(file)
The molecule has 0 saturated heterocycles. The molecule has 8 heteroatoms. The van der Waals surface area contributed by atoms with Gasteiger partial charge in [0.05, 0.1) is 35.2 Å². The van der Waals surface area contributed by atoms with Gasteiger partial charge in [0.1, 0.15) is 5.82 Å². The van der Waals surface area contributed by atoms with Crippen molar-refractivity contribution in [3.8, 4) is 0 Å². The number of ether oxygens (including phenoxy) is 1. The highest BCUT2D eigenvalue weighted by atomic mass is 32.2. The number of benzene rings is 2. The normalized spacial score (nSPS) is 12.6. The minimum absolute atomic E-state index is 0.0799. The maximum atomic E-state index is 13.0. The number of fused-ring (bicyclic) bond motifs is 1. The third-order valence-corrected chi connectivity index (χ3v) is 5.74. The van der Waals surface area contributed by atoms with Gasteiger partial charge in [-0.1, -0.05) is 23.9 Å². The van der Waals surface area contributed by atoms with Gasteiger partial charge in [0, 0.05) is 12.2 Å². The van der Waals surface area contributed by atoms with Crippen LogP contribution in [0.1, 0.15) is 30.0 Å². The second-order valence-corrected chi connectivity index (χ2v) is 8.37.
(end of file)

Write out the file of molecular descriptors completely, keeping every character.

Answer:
The molecule has 0 saturated heterocycles. The molecule has 8 heteroatoms. The van der Waals surface area contributed by atoms with Gasteiger partial charge in [0.05, 0.1) is 35.2 Å². The van der Waals surface area contributed by atoms with Gasteiger partial charge in [0.1, 0.15) is 5.82 Å². The van der Waals surface area contributed by atoms with Crippen molar-refractivity contribution in [3.8, 4) is 0 Å². The number of ether oxygens (including phenoxy) is 1. The highest BCUT2D eigenvalue weighted by atomic mass is 32.2. The number of benzene rings is 2. The normalized spacial score (nSPS) is 12.6. The minimum absolute atomic E-state index is 0.0799. The maximum atomic E-state index is 13.0. The number of fused-ring (bicyclic) bond motifs is 1. The third-order valence-corrected chi connectivity index (χ3v) is 5.74. The van der Waals surface area contributed by atoms with Gasteiger partial charge in [-0.1, -0.05) is 23.9 Å². The van der Waals surface area contributed by atoms with Gasteiger partial charge in [0, 0.05) is 12.2 Å². The van der Waals surface area contributed by atoms with Crippen LogP contribution in [0.1, 0.15) is 30.0 Å². The second-order valence-corrected chi connectivity index (χ2v) is 8.37.